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Relapse Prevention

According to The National Institute on Drug Abuse, between 40% – 60% of addicts that complete drug rehabilitation will relapse within the first year. Relapse is defined as a person’s continued use of addictive substances after a period of abstinence. A lack of proper support, emotional stress and difficulty adjusting to sober living can all cause a person to start using harmful substances again. Some addiction specialists view relapse as an inevitable part of the recovery process, but this does not have to be the case. Relapse prevention is designed to help recovering addicts recognize the warning signs of relapse and equip them with the necessary tools to maintain their sobriety. The majority of drug treatment centers in Massachusetts offer relapse prevention programs to their patients to help them on the road to recovery.

Why Is Relapse Prevention Necessary?

Around 90% of alcoholics will relapse within the first four years after receiving treatment. Abstaining from drugs and alcohol while undergoing treatment is achievable for the vast majority of addicts, but remaining sober when out in the real world can be more difficult. Research has shown that the longer a person remains sober, the less likely they are to suffer a relapse. The first year of sobriety is usually the hardest, and relapse prevention programs in Massachusetts are designed to offer continuing support to those in recovery. Overcoming addiction does not end with the completion of treatment as recovery is a lifelong process that requires time and effort from the addict and his or her own support network.

Triggers That May Cause a Relapse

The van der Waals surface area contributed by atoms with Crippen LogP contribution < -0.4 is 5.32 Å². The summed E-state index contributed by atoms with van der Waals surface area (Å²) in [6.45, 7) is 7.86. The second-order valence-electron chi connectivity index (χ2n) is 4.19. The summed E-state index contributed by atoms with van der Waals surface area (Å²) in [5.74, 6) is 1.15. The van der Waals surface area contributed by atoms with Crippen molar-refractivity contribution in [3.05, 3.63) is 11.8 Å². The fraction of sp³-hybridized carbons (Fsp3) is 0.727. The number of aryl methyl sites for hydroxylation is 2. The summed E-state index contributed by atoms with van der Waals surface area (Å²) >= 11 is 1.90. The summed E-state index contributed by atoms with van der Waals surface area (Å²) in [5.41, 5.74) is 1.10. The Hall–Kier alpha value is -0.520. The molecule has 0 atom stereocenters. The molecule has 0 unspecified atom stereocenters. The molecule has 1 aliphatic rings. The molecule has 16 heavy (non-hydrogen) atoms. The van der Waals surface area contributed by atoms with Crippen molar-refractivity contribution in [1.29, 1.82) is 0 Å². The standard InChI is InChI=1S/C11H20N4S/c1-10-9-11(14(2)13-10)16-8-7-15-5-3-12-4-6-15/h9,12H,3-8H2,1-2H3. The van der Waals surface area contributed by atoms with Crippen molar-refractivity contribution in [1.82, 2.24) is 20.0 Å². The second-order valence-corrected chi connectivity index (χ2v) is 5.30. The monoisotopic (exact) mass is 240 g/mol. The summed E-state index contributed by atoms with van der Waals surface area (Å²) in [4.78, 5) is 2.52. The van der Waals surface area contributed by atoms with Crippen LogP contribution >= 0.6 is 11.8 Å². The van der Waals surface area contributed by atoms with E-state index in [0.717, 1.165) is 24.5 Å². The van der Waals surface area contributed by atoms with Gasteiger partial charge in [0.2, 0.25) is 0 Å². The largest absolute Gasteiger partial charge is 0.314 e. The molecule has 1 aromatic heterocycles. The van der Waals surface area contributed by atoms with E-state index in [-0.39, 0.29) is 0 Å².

As many people use drugs or alcohol as a coping method for times of emotional stress, it can be easy to start thinking about drug use during difficult times. Major events such as divorce, the death of a loved one, unemployment or health problems are all potential triggers that can lead to a relapse. Pressure from friends or a loved one can also make it hard to ignore cravings, so a strong support network of people who support the person’s sobriety is essential. Boredom or a lack of purpose and motivation is another known trigger that can quickly lead to relapse if the person does not address his or her feelings.

The Three Stages of Relapse

Relapse can be broken down into three distinct phases:

Emotional Relapse – Emotional relapse does not involve thinking about drugs or drug-seeking behavior. The first stage is characterized by feelings of anxiety, depression, anger and loss of interest in eating and socializing. The person may also feel overwhelmed and unable to cope with stress.

Mental Relapse – Mental relapse occurs when the person begins fantasizing about using drugs and glamorizing his or her past drug use. The person may also start hanging out with old friends that still use drugs and visiting old haunts.

Physical Relapse – When a person actually begins using drugs or alcohol, this is known as physical relapse. Once physical relapse occurs, it is much harder to get back on the road to recovery.

Benefits of Relapse Prevention

Relapse prevention involves attending ongoing treatment sessions, participating in group therapy and utilizing self-help methods such as meditation, yoga and acupuncture. Interacting in social environments is a great way to increase a person’s confidence and self-worth, and group therapy sessions offer former addicts an opportunity to help others in recovery.

If you or someone you know is currently dealing with an addiction to drugs or alcohol, accessing professional treatment is the best way to overcome addiction. Attempting to deal with an addiction alone is an incredibly difficult and lonely process, and detoxing at home can often lead to relapse. Reach out for help and find expert advice on achieving sobriety through a professional Massachusetts rehabilitation program.